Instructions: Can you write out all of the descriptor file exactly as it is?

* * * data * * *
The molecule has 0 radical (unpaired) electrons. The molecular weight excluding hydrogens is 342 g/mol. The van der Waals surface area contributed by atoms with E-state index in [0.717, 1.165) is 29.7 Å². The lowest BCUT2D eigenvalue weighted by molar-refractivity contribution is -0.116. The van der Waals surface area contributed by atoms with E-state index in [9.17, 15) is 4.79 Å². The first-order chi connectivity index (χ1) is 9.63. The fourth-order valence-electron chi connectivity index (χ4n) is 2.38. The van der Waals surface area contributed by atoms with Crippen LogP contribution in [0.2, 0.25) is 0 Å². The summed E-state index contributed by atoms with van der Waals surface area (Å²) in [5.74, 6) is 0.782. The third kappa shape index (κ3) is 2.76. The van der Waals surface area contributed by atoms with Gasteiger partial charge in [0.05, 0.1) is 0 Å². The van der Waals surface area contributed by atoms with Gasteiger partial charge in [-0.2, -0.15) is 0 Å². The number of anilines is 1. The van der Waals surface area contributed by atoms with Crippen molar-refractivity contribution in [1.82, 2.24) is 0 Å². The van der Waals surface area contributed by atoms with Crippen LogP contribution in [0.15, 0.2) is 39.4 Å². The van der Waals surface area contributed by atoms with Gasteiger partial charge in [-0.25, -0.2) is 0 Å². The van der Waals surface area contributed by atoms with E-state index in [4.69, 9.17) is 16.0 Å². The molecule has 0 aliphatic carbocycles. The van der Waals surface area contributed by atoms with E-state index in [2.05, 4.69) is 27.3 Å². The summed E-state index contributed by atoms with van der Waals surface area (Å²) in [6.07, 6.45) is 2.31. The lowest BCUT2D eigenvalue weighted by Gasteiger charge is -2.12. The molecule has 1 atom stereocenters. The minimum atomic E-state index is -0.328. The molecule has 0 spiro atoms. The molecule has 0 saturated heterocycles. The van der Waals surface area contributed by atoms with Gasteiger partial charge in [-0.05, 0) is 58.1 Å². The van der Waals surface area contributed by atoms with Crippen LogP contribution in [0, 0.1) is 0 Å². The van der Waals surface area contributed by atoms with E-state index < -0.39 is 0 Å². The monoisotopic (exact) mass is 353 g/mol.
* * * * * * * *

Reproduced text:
The molecule has 0 radical (unpaired) electrons. The molecular weight excluding hydrogens is 342 g/mol. The van der Waals surface area contributed by atoms with E-state index in [0.717, 1.165) is 29.7 Å². The lowest BCUT2D eigenvalue weighted by molar-refractivity contribution is -0.116. The van der Waals surface area contributed by atoms with E-state index in [9.17, 15) is 4.79 Å². The first-order chi connectivity index (χ1) is 9.63. The fourth-order valence-electron chi connectivity index (χ4n) is 2.38. The van der Waals surface area contributed by atoms with Crippen LogP contribution in [0.2, 0.25) is 0 Å². The summed E-state index contributed by atoms with van der Waals surface area (Å²) in [5.74, 6) is 0.782. The third kappa shape index (κ3) is 2.76. The van der Waals surface area contributed by atoms with Gasteiger partial charge in [0.05, 0.1) is 0 Å². The van der Waals surface area contributed by atoms with Gasteiger partial charge in [-0.2, -0.15) is 0 Å². The number of anilines is 1. The van der Waals surface area contributed by atoms with Crippen molar-refractivity contribution in [1.82, 2.24) is 0 Å². The van der Waals surface area contributed by atoms with Crippen LogP contribution in [0.15, 0.2) is 39.4 Å². The van der Waals surface area contributed by atoms with Gasteiger partial charge in [-0.25, -0.2) is 0 Å². The van der Waals surface area contributed by atoms with E-state index in [4.69, 9.17) is 16.0 Å². The molecule has 0 aliphatic carbocycles. The van der Waals surface area contributed by atoms with E-state index in [2.05, 4.69) is 27.3 Å². The summed E-state index contributed by atoms with van der Waals surface area (Å²) in [6.07, 6.45) is 2.31. The lowest BCUT2D eigenvalue weighted by Gasteiger charge is -2.12. The molecule has 1 atom stereocenters. The minimum atomic E-state index is -0.328. The molecule has 0 spiro atoms. The molecule has 0 saturated heterocycles. The van der Waals surface area contributed by atoms with Gasteiger partial charge in [-0.05, 0) is 58.1 Å². The van der Waals surface area contributed by atoms with Crippen LogP contribution in [0, 0.1) is 0 Å². The van der Waals surface area contributed by atoms with E-state index < -0.39 is 0 Å². The monoisotopic (exact) mass is 353 g/mol.